In 2015, the world got understandably excited as SpaceX mastermind Elon Musk announced the launch of a new satellite fleet that would give the world faster and cheaper internet. But as the first few satellites were launched, it made a lot of astronomers unhappy.

The constellation, which so far consists of 60 satellites but is set to be expanded to 12,000, add more clutter and significantly reduce our view of the cosmos, potentially dealing an important blow to many, many space surveys.

Screenshot taken from a video shot by Marco Langbroek with a group of SpaceX Starlink satellites passing over the Netherlands on May 24, 2019.

When the first satellites were launched, the event was tracked all around the world. Astronomer Marco Langbroek noted on his blog a calculation of where the satellites would be orbiting. He set up his camera and patiently waited, but not for long: he quickly observed a string of bright dots flying across the sky. The satellites were so bright that they were even visible to the naked eye in certain instances prompting some people to UFO sightings.

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Sure enough, their brightness has diminished partly as they stabilized into orbit, but for astronomers, this was a clear message: observations are bound to get more difficult, and there’s going to be a lot more objects in the way.

To get a sense of the current situation, there are currently 2,100 active satellites orbiting our planet. If 12,000 are added by SpaceX alone, it would add an unprecedented level of visual clutter for astronomers — and SpaceX is just one of the companies who want to put internet satellites into orbit.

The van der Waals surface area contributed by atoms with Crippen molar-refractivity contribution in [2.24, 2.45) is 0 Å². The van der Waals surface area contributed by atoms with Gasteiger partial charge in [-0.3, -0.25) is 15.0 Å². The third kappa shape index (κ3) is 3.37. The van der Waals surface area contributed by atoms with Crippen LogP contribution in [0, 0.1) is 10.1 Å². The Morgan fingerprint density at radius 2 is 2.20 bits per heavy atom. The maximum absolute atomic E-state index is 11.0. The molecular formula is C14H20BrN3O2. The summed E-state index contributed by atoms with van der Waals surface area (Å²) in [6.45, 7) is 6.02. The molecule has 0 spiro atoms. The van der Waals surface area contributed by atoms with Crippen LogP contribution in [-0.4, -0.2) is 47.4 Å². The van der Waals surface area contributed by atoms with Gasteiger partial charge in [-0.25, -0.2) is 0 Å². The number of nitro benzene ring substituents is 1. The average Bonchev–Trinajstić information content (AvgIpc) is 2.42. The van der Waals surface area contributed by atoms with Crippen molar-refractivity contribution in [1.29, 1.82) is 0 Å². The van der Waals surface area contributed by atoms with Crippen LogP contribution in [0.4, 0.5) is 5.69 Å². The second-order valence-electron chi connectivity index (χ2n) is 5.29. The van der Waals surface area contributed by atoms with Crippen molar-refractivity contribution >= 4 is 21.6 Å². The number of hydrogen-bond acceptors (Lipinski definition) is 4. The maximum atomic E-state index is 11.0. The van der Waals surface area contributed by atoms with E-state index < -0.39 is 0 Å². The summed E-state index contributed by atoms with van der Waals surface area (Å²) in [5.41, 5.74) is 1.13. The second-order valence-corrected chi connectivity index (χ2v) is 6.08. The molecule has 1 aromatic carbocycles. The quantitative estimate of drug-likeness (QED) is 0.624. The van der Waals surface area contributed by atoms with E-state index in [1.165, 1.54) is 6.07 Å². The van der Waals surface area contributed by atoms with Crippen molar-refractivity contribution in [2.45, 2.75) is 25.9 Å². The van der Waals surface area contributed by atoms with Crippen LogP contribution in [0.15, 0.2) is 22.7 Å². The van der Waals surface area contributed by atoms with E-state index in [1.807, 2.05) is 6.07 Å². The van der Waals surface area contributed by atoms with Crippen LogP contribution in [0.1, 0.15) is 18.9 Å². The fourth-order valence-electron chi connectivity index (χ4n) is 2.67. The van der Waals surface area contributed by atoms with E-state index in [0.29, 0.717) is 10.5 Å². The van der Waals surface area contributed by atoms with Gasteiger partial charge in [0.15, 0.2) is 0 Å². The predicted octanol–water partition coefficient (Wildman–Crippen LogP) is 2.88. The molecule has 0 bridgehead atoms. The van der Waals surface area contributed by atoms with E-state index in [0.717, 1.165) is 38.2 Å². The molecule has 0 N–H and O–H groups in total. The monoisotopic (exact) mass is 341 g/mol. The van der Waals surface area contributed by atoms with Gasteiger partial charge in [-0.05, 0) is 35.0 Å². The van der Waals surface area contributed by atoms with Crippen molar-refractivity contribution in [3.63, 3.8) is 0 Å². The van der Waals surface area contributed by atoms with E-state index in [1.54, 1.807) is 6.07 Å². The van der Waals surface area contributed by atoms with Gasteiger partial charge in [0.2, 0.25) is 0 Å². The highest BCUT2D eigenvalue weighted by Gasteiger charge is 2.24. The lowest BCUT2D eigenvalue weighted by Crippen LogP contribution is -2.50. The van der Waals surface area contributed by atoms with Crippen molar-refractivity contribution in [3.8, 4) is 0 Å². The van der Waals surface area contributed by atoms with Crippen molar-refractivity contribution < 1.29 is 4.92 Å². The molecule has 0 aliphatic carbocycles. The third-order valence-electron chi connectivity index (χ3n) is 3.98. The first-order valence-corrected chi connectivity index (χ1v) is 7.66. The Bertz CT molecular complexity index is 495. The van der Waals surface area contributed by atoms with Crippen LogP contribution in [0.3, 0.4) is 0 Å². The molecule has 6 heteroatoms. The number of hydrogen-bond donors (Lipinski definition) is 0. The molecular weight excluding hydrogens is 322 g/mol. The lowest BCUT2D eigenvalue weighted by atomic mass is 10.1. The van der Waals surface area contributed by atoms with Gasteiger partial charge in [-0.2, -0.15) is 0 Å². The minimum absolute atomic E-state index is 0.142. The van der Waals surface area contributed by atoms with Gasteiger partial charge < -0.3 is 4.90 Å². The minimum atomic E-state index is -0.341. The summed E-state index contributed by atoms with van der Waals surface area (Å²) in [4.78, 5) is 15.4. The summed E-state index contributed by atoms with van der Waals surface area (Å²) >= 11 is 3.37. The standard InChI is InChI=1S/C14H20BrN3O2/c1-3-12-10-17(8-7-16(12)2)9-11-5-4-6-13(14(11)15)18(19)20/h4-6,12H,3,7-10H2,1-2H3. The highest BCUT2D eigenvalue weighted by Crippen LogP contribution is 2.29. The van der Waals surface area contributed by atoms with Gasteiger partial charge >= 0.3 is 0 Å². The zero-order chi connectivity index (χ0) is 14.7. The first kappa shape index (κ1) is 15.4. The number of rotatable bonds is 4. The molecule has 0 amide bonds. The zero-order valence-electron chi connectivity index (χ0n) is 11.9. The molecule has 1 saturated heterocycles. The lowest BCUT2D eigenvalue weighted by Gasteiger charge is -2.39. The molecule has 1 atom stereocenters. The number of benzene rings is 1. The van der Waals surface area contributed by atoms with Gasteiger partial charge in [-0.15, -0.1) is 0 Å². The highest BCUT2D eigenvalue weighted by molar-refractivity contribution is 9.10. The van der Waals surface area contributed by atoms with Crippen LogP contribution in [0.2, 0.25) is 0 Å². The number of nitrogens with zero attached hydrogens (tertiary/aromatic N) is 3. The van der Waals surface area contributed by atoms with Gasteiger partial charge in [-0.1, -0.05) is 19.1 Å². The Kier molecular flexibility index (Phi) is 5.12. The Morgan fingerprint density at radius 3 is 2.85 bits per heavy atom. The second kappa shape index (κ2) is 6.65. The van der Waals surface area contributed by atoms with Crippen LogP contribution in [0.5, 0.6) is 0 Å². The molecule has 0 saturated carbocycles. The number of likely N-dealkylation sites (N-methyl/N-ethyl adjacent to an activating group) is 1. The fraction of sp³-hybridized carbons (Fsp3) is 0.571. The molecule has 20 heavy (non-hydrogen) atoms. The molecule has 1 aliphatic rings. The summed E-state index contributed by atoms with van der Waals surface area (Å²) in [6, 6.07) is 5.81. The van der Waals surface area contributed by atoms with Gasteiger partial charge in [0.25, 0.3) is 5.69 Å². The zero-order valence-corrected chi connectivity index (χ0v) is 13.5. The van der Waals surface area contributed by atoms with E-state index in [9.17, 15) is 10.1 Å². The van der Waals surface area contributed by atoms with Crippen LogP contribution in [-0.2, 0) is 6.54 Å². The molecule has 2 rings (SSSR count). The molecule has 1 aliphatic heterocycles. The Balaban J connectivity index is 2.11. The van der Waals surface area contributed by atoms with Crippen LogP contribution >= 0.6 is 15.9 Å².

“People were making extrapolations that if many of the satellites in these new mega-constellations had that kind of steady brightness, then in 20 years or less, for a good part of the night anywhere in the world, the human eye would see more satellites than stars,” Bill Keel, an astronomer at the University of Alabama, told AFP.

Jonathan McDowell of the Harvard Smithsonian Center for Astrophysics also adds that at least during some parts of the year, things will get a bit more problematic for astronomers.

“So, it’ll certainly be dramatic in the night sky if you’re far away from the city and you have a nice, dark area; and it’ll definitely cause problems for some kinds of professional astronomical observation.”

SpaceX’s declared goal is a lofty one:¬† to provide broadband internet connectivity to underserved areas of the planet and offer cheaper, more reliable service to all the world. The cashflow received from this venture would help the company advance its Mars flight plans, helping mankind achieve its space exploration dreams. Yet at the same time, this is placing a hurdle in the way of astronomers.

If there’s anything we can learn from this story, is that things are most often complex, and even with good intentions, planetary-scale projects can have important side-effects which need to be accounted for.